The Midwest Aviation community mourns the passing of aviation icon Carl “Chub” Wheeler September 17 at the age of 103.  Chub began his flying career at Curtiss-Steinberg Airport, now St. Louis Downtown Airport, and received his pilot’s license in 1935. He became an instructor before and during World War II, airport manager and corporate pilot. He was a Life Member of the Greater St. Louis Air & Space Museum that resides in historic 1929 Curtiss-Wright Hangar 2 at the airport, and 2014 inductee into the IL Aviation Hall of FameOur condolences go out to his family and our aviation family as well.   Below, “Chub” Wheeler with daughter, Mary Kay, September 13, 2015. 




Aviation Community Remembers Test Pilot, Humanitarian Joe Dobronski


Joseph Francis Dobronski, Sr.
September 10, 1927 – September 5, 2015
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Born: September 10, 1927
Place of Birth: Patton, Pennsylvania
Death: September 5, 2015
Place of Death: Creve Coeur, Missouri


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Dobronski, Joseph Francis, Sr., baptized into the hope of Christ’s resurrection, Saturday, September 5, 2015.

Beloved husband of Ginny Dobronski; loving father of Joseph F. (Kelly) Dobronski, Jr., Kati (Ralph) Rosato, David (Laura) Dobronski and Stephen (Cecelia) Dobronski; loving grandfather of 9 and great-grandfather of 5, dear uncle, great-uncle, cousin and friend to many.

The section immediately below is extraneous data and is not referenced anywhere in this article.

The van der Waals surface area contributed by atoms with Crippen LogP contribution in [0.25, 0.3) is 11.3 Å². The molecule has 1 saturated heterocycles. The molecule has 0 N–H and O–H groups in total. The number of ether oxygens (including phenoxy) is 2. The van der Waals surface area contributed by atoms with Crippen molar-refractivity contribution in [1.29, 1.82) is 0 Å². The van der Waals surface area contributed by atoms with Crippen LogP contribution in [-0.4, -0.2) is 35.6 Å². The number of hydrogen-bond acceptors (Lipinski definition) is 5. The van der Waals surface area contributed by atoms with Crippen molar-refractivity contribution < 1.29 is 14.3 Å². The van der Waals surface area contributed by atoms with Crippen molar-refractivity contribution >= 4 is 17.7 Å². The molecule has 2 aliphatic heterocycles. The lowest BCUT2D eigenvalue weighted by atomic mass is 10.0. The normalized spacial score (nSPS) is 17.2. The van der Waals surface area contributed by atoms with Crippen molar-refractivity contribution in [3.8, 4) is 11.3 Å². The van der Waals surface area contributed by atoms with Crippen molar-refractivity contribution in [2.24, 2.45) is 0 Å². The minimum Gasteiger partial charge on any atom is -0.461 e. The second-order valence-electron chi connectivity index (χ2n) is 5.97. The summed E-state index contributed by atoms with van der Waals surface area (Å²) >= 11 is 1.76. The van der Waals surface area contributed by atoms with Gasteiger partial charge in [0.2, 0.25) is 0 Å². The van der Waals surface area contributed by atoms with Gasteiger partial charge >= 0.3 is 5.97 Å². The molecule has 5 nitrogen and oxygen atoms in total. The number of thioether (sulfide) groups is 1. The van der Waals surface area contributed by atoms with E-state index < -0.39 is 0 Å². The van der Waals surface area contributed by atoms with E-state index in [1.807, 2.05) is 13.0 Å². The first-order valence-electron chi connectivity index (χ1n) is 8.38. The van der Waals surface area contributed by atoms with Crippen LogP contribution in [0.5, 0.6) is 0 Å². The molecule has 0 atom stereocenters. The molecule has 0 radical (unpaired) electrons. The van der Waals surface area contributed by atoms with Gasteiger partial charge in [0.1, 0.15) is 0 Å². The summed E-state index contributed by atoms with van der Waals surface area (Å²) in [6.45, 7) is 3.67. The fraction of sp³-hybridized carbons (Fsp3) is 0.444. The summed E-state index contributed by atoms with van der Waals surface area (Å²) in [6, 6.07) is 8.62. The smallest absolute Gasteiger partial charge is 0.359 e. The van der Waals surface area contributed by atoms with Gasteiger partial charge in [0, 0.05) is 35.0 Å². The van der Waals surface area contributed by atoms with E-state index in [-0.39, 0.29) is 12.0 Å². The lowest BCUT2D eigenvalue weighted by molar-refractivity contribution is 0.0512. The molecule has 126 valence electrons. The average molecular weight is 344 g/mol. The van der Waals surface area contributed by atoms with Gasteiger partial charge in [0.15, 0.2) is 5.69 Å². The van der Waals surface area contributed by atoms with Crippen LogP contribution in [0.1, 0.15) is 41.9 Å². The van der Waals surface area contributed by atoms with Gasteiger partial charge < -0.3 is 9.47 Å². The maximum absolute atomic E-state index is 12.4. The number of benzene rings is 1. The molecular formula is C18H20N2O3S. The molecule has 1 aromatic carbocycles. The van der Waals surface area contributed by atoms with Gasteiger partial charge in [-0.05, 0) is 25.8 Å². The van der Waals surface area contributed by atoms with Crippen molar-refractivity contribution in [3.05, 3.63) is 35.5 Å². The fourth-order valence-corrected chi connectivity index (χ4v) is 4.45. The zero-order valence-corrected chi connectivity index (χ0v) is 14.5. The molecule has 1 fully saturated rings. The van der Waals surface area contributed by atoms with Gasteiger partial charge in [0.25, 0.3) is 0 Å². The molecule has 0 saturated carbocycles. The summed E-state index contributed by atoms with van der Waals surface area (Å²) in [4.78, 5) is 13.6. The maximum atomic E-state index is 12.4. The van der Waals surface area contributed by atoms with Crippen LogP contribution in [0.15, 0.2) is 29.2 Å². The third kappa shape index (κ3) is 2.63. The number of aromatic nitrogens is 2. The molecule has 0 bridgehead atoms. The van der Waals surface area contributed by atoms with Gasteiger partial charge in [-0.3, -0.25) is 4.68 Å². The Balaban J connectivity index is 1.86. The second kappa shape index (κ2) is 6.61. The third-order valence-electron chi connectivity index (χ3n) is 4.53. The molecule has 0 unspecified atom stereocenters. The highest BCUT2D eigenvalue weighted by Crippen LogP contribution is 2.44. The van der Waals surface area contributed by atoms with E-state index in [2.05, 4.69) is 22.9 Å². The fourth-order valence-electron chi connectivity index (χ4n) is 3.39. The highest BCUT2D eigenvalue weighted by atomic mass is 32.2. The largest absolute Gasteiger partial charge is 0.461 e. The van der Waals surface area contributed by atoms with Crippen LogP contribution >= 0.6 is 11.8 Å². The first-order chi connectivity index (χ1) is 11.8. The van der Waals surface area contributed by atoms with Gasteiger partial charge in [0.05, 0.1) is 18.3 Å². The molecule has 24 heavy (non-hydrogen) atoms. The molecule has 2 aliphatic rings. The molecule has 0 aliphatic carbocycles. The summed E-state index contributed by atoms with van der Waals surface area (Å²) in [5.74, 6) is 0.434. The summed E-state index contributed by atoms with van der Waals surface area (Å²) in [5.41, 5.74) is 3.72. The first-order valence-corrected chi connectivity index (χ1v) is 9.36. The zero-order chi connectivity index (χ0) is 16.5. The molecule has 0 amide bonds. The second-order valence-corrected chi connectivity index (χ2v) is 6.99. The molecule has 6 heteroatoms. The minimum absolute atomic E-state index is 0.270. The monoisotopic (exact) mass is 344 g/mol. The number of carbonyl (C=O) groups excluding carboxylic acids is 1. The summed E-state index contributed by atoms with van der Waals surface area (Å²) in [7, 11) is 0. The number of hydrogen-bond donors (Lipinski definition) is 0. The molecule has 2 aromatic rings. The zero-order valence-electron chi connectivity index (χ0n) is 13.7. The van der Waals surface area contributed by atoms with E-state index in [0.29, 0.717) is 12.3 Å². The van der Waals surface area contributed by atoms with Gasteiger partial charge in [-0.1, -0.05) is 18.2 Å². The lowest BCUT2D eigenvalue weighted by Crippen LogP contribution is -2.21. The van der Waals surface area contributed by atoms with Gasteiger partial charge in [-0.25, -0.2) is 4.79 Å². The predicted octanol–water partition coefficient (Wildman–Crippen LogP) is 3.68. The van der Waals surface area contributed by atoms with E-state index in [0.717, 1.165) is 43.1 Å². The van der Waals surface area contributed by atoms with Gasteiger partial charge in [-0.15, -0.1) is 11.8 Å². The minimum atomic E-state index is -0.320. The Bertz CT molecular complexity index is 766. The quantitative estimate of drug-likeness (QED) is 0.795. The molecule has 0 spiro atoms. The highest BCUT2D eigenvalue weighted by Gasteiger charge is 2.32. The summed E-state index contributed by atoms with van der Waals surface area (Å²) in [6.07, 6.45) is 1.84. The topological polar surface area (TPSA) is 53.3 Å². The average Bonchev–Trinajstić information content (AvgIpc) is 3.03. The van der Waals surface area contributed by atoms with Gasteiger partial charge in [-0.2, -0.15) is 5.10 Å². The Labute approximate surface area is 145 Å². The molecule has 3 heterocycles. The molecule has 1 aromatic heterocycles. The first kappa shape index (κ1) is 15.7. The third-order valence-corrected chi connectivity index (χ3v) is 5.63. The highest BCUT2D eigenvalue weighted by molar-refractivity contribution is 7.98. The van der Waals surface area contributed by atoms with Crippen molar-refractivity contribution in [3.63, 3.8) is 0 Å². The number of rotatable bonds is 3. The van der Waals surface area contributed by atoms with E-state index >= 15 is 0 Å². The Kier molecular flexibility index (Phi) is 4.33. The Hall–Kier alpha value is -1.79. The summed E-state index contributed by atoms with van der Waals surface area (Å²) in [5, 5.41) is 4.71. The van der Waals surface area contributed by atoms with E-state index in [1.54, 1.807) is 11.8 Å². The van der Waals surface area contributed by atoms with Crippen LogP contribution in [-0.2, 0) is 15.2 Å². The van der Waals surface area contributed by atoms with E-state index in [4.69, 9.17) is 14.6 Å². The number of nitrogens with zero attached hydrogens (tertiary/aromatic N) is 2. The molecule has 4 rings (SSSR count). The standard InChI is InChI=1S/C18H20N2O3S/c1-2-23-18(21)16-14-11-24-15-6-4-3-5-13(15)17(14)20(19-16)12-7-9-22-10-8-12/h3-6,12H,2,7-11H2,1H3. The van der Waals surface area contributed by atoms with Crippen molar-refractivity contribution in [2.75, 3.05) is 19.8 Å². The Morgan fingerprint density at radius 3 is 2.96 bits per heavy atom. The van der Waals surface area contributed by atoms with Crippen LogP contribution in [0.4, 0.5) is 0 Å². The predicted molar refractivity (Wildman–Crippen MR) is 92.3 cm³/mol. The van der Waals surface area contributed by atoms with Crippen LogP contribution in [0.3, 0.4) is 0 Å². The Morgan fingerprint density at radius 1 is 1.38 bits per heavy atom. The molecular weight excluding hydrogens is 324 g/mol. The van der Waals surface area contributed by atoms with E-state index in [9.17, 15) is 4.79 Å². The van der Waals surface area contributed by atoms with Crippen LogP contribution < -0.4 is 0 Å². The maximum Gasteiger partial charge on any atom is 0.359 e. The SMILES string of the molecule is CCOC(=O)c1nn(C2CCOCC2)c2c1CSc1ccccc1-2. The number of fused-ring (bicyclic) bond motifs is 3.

J.F. “JOE” DOBRONSKI graduated from high school in western Pennsylvania and entered the Navy V-5 Program in 1945. He attended Worchester Polytechnic Institute and Cornell University prior to preflight. He was designated a Naval Aviator in 1947. Joe flew in VA-1L and VX-3 prior to discharge in 1949 and then the Naval Reserve until 1954. After graduation from Northrop Aeronautical Institute in 1951, he worked as a Flight Test Engineer at McDonnell Aircraft in St Louis, Missouri; became a production test pilot in 1953 flying the F2H Banshee, and was promoted to experimental pilot after graduation from the United States Air Force Test Pilot’s School in 1954. As an experimental test pilot, and later Chief Test Pilot in 1966, he helped develop the Demon, Voodoo, Phantom II, Eagle, Harrier, Hornet and other experimental aircraft and a three jet helicopter.